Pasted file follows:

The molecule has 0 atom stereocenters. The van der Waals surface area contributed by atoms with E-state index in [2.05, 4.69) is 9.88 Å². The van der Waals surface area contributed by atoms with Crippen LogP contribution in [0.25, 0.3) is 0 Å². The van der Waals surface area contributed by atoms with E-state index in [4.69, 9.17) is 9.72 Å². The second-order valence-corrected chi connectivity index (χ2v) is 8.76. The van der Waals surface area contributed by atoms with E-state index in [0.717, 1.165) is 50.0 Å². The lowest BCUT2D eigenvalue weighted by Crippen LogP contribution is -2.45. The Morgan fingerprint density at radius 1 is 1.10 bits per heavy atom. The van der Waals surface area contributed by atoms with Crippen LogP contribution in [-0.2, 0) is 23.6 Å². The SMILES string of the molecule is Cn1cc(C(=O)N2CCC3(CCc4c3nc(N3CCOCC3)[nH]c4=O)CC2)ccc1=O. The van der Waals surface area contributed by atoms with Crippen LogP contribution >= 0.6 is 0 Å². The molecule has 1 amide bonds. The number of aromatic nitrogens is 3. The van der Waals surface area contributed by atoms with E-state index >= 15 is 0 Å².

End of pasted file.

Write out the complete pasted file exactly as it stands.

The molecule has 0 atom stereocenters. The van der Waals surface area contributed by atoms with E-state index in [2.05, 4.69) is 9.88 Å². The van der Waals surface area contributed by atoms with Crippen LogP contribution in [0.25, 0.3) is 0 Å². The van der Waals surface area contributed by atoms with E-state index in [4.69, 9.17) is 9.72 Å². The second-order valence-corrected chi connectivity index (χ2v) is 8.76. The van der Waals surface area contributed by atoms with E-state index in [0.717, 1.165) is 50.0 Å². The lowest BCUT2D eigenvalue weighted by Crippen LogP contribution is -2.45. The Morgan fingerprint density at radius 1 is 1.10 bits per heavy atom. The van der Waals surface area contributed by atoms with Crippen LogP contribution in [-0.2, 0) is 23.6 Å². The SMILES string of the molecule is Cn1cc(C(=O)N2CCC3(CCc4c3nc(N3CCOCC3)[nH]c4=O)CC2)ccc1=O. The van der Waals surface area contributed by atoms with Crippen LogP contribution >= 0.6 is 0 Å². The molecule has 1 amide bonds. The number of aromatic nitrogens is 3. The van der Waals surface area contributed by atoms with E-state index >= 15 is 0 Å².